Green banking can solve social problems in the textiles sector as well as address environmental concerns surrounding the coal-based power plant in the Sundarbans, Director (South Asia) of International Finance Corporation (IFC) Serge Devieux has said.
In an interview with the Dhaka Tribune, he revealed that the IFC had formulated green banking guidelines that address environmental and social risk, and these had been adopted by 77 global banks including Citibank, HSBC, Barclays and Standard Chartered.
“Social causes are extremely important when financing any company, as the banks should look at the company’s labour practices and help them shift to better and more responsible social practices,” Devieux said.
“We [IFC] can do it directly or we can do it through banks,” he added.
Admitting that one or two instances would not change the broader landscape, the IFC director however insisted that “somebody should start it.”
He said if banks acted socially responsible and looked at the social aspects of their lending, their clients would ultimately be helped and a better social framework would be developed.
“Bangladeshi industrialists are profit makers, but what we are trying to demonstrate is that if you have a sustainable profit, long-term profit, it will benefit them,” Devieux added. About the controversial coal-based power plant project near Sundarbans, he said the IFC guidelines addressed all the environmental aspects of such power plants.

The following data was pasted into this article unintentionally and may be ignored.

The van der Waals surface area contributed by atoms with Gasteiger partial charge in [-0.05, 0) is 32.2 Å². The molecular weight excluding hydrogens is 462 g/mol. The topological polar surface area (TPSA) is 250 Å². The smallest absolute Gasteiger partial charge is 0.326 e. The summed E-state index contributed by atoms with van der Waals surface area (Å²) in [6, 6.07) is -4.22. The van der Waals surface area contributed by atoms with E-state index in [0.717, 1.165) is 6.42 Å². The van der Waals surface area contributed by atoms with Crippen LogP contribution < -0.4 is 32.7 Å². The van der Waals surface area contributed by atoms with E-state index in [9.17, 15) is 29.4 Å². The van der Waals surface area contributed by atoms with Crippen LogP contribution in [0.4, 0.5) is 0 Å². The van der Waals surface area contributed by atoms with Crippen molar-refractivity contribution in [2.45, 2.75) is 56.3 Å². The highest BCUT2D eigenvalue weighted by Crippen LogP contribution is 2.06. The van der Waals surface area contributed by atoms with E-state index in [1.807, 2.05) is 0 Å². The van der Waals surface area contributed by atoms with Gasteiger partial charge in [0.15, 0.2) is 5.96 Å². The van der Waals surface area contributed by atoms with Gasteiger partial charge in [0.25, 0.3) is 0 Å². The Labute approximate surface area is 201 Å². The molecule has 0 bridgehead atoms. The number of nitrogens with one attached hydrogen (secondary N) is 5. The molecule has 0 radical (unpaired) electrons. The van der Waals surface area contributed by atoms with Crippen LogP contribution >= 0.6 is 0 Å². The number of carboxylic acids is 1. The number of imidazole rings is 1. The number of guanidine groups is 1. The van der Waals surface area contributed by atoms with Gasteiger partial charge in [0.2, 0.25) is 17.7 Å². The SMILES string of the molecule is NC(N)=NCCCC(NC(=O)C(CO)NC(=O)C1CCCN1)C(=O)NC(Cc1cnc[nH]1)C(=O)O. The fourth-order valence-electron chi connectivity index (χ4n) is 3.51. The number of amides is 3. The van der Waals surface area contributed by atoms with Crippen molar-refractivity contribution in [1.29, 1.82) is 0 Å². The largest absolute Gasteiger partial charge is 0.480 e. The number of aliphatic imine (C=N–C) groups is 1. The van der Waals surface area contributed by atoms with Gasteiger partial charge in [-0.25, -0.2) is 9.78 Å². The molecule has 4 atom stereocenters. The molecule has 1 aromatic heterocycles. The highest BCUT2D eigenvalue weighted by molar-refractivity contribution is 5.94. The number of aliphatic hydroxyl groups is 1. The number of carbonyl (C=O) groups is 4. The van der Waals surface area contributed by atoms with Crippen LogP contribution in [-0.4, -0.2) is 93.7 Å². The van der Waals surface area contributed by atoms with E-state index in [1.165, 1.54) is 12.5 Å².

“For each of these situations we have high environmental risk, because when you have forestry, natural resources, you have natural habitat, you may have indigenous population that will be displaced. All of that is part of our norms. That type of financing [IFC guidelines]using those norms can protect those projects,” he said.
Cautioning against the negative environmental impact of rapid industrialisation, Devieux said: “IFC has been developing policies towards the conservation of scarce resources, preservation of quality of environment and establishment of norms which allow us to develop a sustainable business.”
The green banking proposition is being very well received in general as it is a business proposition, he added.
“It is not only part of your corporate social responsibility, but also it is a good business because it is sustainable business. It is a risk mitigation measure at the same time,” he said. The 77 large banks have adopted the Equator Principles offered by the IFC as it mitigates environment and social risks, Devieux said.